Roman Geus and Peter Arbenz
Swiss Federal Institute of Technology Zurich
Institute of Scientific Computing
mailto:geus@inf.ethz.ch
mailto:arbenz@inf.ethz.ch
Date: March 13, 2003
This paper describes our experience with the redesign and reimplementation of a large-scale application from accelerator physics using this mixed-language programming approach with Python and C.
The application code which was originally written in Fortran 90, with smaller parts written in C and Fortran 77, primarily solves eigenvalue problems and linear systems involving large sparse matrices [1]. We solved problems with matrix orders up to 7.5 million. The memory requirements of a single of these matrices is beyond 2 GBytes.
The paper also presents the two Python software packages: PySparse, for manipulating sparse matrices, and PyFemax, a finite element code for computing three-dimensional electro-magnetic fields in accelerator cavities.
In its final state, the original Fortran/C code was approximately 33'000 lines long. During its development time of approximately four years, the code became cluttered and was no longer well modularised, since many features were added that were not forseen in the beginning. The code was difficult to understand, maintain and extend.
The many features of the program were controlled by means of a parameter file containing over 100 different values to adjust. This approach that was handy initially turned out to be inflexible for the large amount of parameters.
The above reasons motivated us to redesign and rewrite the code. We had the following goals in mind:
In short: We wanted to have the simplicity of Matlab together with the performance of Fortran and C. In fact we wanted to have more than that, since Matlab lacks many language features desirable for building large applications.
Based on our previous experience with scripting languages, we found Python to be the language of choice for the redesign.
As an interpreted programming language, Python is ``out of the box'' not well suited for high-performance numerical applications. However, Python can easily be extended using modules written in C for performance-critical tasks.
We designed and implemented the PySparse package, which extends Python with new sparse matrix object types and some operations on them. The PyFemax package contains the application-specific code.
PySparse and PyFemax rely on the Numerical Python [2] package for storing and operating on dense matrices and vectors. PySparse is implemented using a highly optimised C code, while PyFemax is written almost completely in Python.
What we are calling the Python implementation is actually a set of modules which are implemented using a mixed-language programming approach: The application logic, the input/output routines and the finite element code are implemented in Python. On the other hand, the time-critical parts, like the sparse and dense linear algebra routines, including iterative solvers, preconditioners, sparse matrix factorisations and the eigensolver are implemented in C and are tightly integrated into the Python framework.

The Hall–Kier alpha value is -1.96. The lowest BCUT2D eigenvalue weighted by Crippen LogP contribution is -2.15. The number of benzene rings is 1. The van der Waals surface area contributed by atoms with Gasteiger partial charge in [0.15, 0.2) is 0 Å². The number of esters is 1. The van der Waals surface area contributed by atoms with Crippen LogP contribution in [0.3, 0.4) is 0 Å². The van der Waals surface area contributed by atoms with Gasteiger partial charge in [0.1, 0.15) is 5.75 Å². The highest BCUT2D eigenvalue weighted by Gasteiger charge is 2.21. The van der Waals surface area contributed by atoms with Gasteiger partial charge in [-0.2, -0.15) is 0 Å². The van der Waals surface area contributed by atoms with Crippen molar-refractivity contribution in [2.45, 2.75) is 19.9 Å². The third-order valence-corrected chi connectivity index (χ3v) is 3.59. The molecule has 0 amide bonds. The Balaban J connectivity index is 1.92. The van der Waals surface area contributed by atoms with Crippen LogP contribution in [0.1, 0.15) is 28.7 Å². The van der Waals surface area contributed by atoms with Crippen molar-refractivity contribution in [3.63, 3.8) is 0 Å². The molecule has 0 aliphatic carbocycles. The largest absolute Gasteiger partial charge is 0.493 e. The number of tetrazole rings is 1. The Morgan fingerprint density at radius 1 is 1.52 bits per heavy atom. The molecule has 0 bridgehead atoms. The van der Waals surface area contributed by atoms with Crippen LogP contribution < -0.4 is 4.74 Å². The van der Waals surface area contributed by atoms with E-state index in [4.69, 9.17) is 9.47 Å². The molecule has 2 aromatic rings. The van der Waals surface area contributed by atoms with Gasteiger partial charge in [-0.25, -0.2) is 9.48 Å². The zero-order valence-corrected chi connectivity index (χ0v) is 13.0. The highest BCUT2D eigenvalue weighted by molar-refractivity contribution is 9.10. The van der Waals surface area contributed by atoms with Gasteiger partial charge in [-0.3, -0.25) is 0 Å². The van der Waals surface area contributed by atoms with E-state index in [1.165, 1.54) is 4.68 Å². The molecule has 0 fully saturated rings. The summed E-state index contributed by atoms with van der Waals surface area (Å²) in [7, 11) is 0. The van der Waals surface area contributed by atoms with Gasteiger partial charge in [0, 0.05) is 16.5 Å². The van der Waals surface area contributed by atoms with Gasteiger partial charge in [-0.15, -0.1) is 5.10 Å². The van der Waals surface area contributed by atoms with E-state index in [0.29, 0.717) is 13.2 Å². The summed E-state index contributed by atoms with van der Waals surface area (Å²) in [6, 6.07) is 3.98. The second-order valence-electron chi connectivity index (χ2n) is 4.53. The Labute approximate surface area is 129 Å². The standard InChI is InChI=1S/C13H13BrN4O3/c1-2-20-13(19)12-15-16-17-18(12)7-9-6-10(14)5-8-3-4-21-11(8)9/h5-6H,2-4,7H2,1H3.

For writing the C extension modules, we used the Python modulator to generate skeletons which were then extended manually. This approach allowed us not only to have full control over the interface, but also to keep the calling overhead minimal and to use features not offered by automatic interface generators like SWIG.
Every Python object that has a shape attribute for returning the dimensions of a matrix and a matvec method for performing the matrix-vector multiplication can be passed as a matrix to PySparse routines.
Preconditioners have a shape attribute and also a precon method, that applies the preconditioner on one vector and stores the result in another vector. In analogy, a solver has a shape attribute and a solve method.
In this way, it possible to introduce e.g. a new preconditioner type without changing any of the existing library code in PySparse and PyFemax. Only the top level script, which creates objects of the new type needs to be adjusted.
A more elegant way to guarantee interoperability would be to design an appropriate class hierarchy, deriving all objects of a certain kind from a common abstract base class. With Python 2.2 this is not possible, since extension types cannot be used as base classes. However, there is an ongoing effort to do away with the differences between extension types and Python classes.
The modules that can be potentially used in a wide range of scientific applications have been placed in PySparse, while the more application-specific modules are part of PyFemax.